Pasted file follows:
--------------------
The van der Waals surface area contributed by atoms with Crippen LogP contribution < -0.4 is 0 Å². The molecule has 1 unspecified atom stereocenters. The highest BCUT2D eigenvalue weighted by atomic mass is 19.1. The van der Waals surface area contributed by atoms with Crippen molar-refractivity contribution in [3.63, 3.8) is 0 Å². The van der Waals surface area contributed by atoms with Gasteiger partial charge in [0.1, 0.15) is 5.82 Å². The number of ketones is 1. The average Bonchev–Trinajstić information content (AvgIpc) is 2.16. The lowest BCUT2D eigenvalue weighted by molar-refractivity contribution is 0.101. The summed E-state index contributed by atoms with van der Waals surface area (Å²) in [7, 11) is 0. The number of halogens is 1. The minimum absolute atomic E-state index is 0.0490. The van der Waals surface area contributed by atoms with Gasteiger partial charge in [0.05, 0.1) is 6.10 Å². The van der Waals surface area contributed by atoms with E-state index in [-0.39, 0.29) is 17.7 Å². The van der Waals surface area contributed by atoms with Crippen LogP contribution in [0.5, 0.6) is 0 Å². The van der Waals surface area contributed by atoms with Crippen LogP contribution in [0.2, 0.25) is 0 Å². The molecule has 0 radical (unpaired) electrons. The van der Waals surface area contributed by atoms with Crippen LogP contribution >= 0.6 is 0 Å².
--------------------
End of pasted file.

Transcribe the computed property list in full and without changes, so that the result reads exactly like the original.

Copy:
The van der Waals surface area contributed by atoms with Crippen LogP contribution < -0.4 is 0 Å². The molecule has 1 unspecified atom stereocenters. The highest BCUT2D eigenvalue weighted by atomic mass is 19.1. The van der Waals surface area contributed by atoms with Crippen molar-refractivity contribution in [3.63, 3.8) is 0 Å². The van der Waals surface area contributed by atoms with Gasteiger partial charge in [0.1, 0.15) is 5.82 Å². The number of ketones is 1. The average Bonchev–Trinajstić information content (AvgIpc) is 2.16. The lowest BCUT2D eigenvalue weighted by molar-refractivity contribution is 0.101. The summed E-state index contributed by atoms with van der Waals surface area (Å²) in [7, 11) is 0. The number of halogens is 1. The minimum absolute atomic E-state index is 0.0490. The van der Waals surface area contributed by atoms with Gasteiger partial charge in [0.05, 0.1) is 6.10 Å². The van der Waals surface area contributed by atoms with E-state index in [-0.39, 0.29) is 17.7 Å². The van der Waals surface area contributed by atoms with Crippen LogP contribution in [0.5, 0.6) is 0 Å². The van der Waals surface area contributed by atoms with Crippen LogP contribution in [0.2, 0.25) is 0 Å². The molecule has 0 radical (unpaired) electrons. The van der Waals surface area contributed by atoms with Crippen LogP contribution >= 0.6 is 0 Å².